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Authors: Matthew Reilly

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Ice Station

BOOK: Ice Station
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Shane Schofield Series 1 - Ice Station
Shane Schofield Series 1 - Ice Station

Shane Schofield Series 1 - Ice Station

Shane Schofield Series 1 - Ice Station
SOUTHEASTERN ANTARCTICA
Shane Schofield Series 1 - Ice Station
THE ANTARCTIC ICE SHELF

 

Shane Schofield Series 1 - Ice Station
INTRODUCTION

From: Kendrick, Jonathan

The Cambridge Lectures: Antarctica—

The Living Continent

(Lecture delivered at Trinity College,

17 March, 1995)

Imagine, if you can, a continent that for one-quarter of the year
doubles in size. A continent in a constant state of motion, motion
that is undetectable to the human eye, but that is
devastating nonetheless.

Imagine if you were to look down from the heavens at this vast,
snow-covered mass. You would see the signatures of motion: the
sweeping waves of the glaciers, bending in curves around mountains,
falling down slopes like cascading waterfalls captured on film.

This is the 'awesome inertia' that Eugene Linden spoke of. And
if we, like Linden, imagine that we are looking at that picture
through time-lapse photography, taken over thousands of
years, then we will see that motion.

Thirty centimeters of movement every year doesn't look like much
in real time, but in time-lapse glaciers become flowing rivers of ice,
ice that moves with free-flowing grace and awesome, unstoppable power.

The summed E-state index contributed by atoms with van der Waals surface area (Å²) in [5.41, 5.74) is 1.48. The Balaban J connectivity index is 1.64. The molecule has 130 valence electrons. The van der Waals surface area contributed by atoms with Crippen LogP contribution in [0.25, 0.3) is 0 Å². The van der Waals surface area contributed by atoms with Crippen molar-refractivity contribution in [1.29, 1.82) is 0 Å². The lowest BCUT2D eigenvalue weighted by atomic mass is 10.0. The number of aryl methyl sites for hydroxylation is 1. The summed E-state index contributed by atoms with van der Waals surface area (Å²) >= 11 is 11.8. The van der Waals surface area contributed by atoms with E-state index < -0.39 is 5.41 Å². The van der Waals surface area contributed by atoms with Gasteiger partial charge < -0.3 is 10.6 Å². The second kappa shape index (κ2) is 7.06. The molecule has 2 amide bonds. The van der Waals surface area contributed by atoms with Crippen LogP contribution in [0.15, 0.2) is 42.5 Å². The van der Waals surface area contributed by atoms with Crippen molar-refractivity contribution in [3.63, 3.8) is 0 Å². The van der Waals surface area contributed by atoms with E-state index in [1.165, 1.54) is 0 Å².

Awesome? I hear you scoff. Thirty centimeters a year?
What possible harm could that do?

A lot of harm to your tax dollars, I would say. Did you know that the
British government has had to replace Halley Station on four
separate occasions? You see, like many other Antarctic research
stations, Halley station is built underground, buried in the
ice—but a mere thirty centimeters of shift every year cracks its
walls and drastically skews its ceilings.

The point here is that the walls of Halley Station are under a lot of
pressure, a lot of pressure. All of that ice, moving outward
from the pole, moving inexorably toward the sea, it wants to
get to the sea—to see the world, you might say, as an
iceberg—and it isn't going to let something as
insignificant as a research station get in its way!

But then again, comparatively speaking, Britain has come off rather
well when it comes to dramatic ice movement.

Consider when, in 1986, the Filchner Ice Shelf calved an iceberg the
size of Luxembourg into the Weddell Sea. Thirteen thousand
square kilometers of ice broke free of the mainland ... taking with it
the abandoned Argentine base station, Belgrano I, and the Soviet
summer station, Druzhnaya. The Soviets, it seems, had planned to use
Druzhnaya that summer. As it turned out, they spent the next three
months searching for their missing base among the three massive
icebergs that had formed out of the original ice movement! And they
found it. Eventually.

The United States has been even less fortunate. All five of
its 'Little America' research stations floated out to sea on
icebergs in the sixties.

Ladies and gentlemen, the message to be taken from all of this is
quite simple. What appears to be barren may not really be so.
What appears to be a wasteland may not really be so. What
appears to be lifeless may not really be so.

No. For when you look at Antarctica, do not be
fooled. You are not looking at an ice-covered rock. You are
looking at a living, breathing continent.

 

From: Goldridge, William

Watergate

(New York: Wylie, 1980)

CHAPTER 6: THE PENTAGON

... What the literature is oddly silent about, however, is the strong